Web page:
Essential information for end of life vehicle dismantling, depollution and recycling


How to avoid Ransomware

How to avoid ransomware - vehicle dismantlingWe recently received an email from one of our readers mentioning something that the US have already made dismantlers aware of and that is ‘ransomware’. 

Ransomware attacks dismantling businesses in the US and our reader asked if this is something that can happen in the UK and if so what precautions have the UK Yard Management Systems put in place to prevent this occurring in the future? Also what practical daily operations can UK based yards do to protect themselves?

Firstly, what is Ransomware? 

Ransomware is a type of malicious software, or malware, designed to deny access to a computer system or data until a ransom is paid. Ransomware typically spreads through phishing emails or by unknowingly visiting an infected website.

We got in touch with Automotive Recyclers Association [ARA] to find out more about how ransomware has been attacking their member’s software systems and how they are overcoming this threat: 

ARA ransomware‘Over the course of about a week in July 2019 ARA was informed that dozens of automotive recyclers were hit with ransomware attacks. The severity of the attack, the amount of data that was encrypted and amount of payment demanded for the restoration of such data varied widely. Some ARA members experienced minimal damage to a single computer or server, while others were locked out of their inventory for days. Ultimately all impacted businesses are back up and running.

What occurred was a ransomware attack initiated through a third-party provider utilized by one of the industry’s leading inventory management system providers. The third-party software is called Bomgar and is a trusted, top tier software company utilized by many to provide technical support. The Bomgar software was used to connect with recyclers’ systems and attack the individual businesses and their inventory data as well as computer hardware.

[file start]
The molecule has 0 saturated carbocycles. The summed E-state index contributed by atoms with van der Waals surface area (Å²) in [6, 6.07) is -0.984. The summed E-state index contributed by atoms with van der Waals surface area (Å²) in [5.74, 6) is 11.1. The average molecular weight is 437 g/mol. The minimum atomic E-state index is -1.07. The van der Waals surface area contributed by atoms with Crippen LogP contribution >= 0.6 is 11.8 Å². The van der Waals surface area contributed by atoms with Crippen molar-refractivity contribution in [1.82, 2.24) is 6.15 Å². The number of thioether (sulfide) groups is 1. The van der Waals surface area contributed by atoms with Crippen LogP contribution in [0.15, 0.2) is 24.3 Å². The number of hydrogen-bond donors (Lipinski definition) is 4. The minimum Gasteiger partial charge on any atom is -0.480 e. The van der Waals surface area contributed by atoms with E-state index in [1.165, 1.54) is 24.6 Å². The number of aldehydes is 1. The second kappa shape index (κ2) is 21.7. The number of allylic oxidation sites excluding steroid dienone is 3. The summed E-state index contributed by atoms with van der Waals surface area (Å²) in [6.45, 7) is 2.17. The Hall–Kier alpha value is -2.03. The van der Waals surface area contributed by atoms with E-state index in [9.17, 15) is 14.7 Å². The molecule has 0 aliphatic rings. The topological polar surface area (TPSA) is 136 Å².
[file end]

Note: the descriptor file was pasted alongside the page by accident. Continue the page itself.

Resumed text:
Automotive recyclers worked with their IT departments and inventory management providers to recover their data and get back up and running. ARA members were encouraged to keep an eye on their servers and be vigilant.

ARA conducted a follow-up webinar on August 14 for members focusing on how to minimize risk, how to be prepared – including how to develop a “breach response plan”, and how to respond in case of a hack. A panel of recyclers will share their experience with ransomware during an educational session at ARA’s 76th Annual Convention in October.’

Of course, this threat is worldwide so we wanted to find out what can be done to avoid attacks of ransomware. We got in touch with some software providers for their thoughts:

We asked Dave Harcourt, IT Director at SYNETIQ for his thoughts on how to protect computer systems from ransomware: 

Dave Harcourt - Ransomware - Vehicle dismantlers“The single most important area is your employees. It’s imperative that they’re well educated to the risks of email and are always vigilant in the lookout for malicious emails.

You can help your employees by making sure all external emails are clearly marked as such, with a clear warning about the risks of clicking any link contained within.

You should also employ software to check that any link that is clicked is tested to be safe. Make sure every email is checked to be safe, by off-site email checking programs, before it gets delivered to your staff.

Finally make sure all your data is backed up every day and all backups are fully verified – that way, should the worst happen, you can at least restore your data.

There are a whole range of good practices and security suites, but never forget… The most important way to protect your business is through educated employees.”

Here’s what Paul Cunningham, Head of Operations at Hollander International had to say on the matter:

Paul Cunningham -Ransomware - Vehicle dismantlers“With ransomware and malware being a very real threat to data and business continuity in recent years and having increased by 118% alone in Q1 2019, Hollander take the view that prevention, server security and best practice is key to keeping our yards running without fear of a malicious attack targeting critical data and paralysing core systems.